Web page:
GEN-I installed around 500 new micro solar plants in 2018 and has recently installed the first GEN-I Sun solar power plant on a multi-family residential building in Slovenia. Photo: GEN-I

GEN-I and Petrol on the significance of the recycling value chain

The long life expectancy of PV modules was highlighted also by GEN-I, a company that installed around 500 new micro solar plants in 2018 (after around 300 in 2017 and less than 100 in 2016) and has recently installed the first GEN-I Sun solar power plant on a multi-family residential building in Slovenia. “The PV modules installed today will be decommissioned 30 or more years from now. Therefore, it makes little sense to be overly concerned about what happens then, because science is progressing at breakneck speed”, said the company. It added: “That said, several associations and companies already exist that engage in recycling solar plant components. One of them is PV CYCLE, an association established in 2007, whose members include our PV modules supplier, the Bisol Group. Membership in this organisation covers the recycling of such equipment. The main purpose of establishing PV CYCLE was to deliver on the commitment of the photovoltaic industry to be responsible for PV modules throughout their life cycle.” GEN-I’s advice to potential investors is to think carefully and select a credible partner to install their solar plant.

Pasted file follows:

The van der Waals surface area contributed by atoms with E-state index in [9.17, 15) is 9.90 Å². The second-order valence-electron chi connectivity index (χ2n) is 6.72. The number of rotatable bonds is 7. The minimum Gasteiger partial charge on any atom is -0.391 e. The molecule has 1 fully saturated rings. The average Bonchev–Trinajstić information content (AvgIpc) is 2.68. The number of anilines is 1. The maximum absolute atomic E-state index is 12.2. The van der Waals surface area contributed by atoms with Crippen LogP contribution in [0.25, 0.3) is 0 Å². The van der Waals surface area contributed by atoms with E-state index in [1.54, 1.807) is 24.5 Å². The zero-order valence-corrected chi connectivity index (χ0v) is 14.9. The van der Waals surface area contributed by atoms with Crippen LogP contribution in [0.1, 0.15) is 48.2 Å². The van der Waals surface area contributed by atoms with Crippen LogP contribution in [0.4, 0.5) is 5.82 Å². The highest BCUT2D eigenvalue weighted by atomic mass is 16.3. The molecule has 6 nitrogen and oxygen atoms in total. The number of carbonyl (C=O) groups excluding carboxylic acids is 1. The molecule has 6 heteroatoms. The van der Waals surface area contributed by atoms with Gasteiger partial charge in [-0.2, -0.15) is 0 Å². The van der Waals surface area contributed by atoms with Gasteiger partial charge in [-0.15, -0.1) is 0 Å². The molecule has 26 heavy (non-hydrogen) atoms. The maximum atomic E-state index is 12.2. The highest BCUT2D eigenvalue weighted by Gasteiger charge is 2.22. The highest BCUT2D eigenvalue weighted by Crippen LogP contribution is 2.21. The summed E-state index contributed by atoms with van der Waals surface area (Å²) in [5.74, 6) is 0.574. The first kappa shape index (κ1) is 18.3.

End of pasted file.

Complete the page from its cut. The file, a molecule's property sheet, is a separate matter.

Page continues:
PV waste management has been an important issue for a long time, and this is not likely to change any time soon, agrees Petrol, Slovenia’s largest energy company. Petrol realises that the panels that were installed a while ago will soon have to be decommissioned, replaced and recycled. “In accordance with the WEEE directive, we have signed an agreement with our partner Luxor, voted the top PV brand for solar modules in Germany, to set up a recycling value chain. Under this agreement, Petrol collects the damaged, discarded or defective panels, and Luxor takes them to be recycled”, explained the company, adding that the service is free-of-charge for their customers.

According to the company, the biggest challenges in PV waste management include logistics and storage until the actual recycling and then the recycling itself. In their view, the costs should not be shifted to the customer. “The costs should be distributed along the recycling value chain. Recycling does come at a cost, but there are still many high-quality materials that can easily be reused. We believe that this already makes an attractive scheme, as it involves the processing of sought-after materials such as glass, aluminium, plastic and silver. This is a great business opportunity, one which promises the development of business models that are more flexible and more attractive for the entire recycling value chain”, concluded Petrol.

“Generally speaking, a PV module makes high-quality waste, as it can be processed into high-quality materials or components such as aluminium, glass, copper, silicon. There is no risk that commercial interest in this waste might wane”, concurred Kralj.

MEP on possible improvements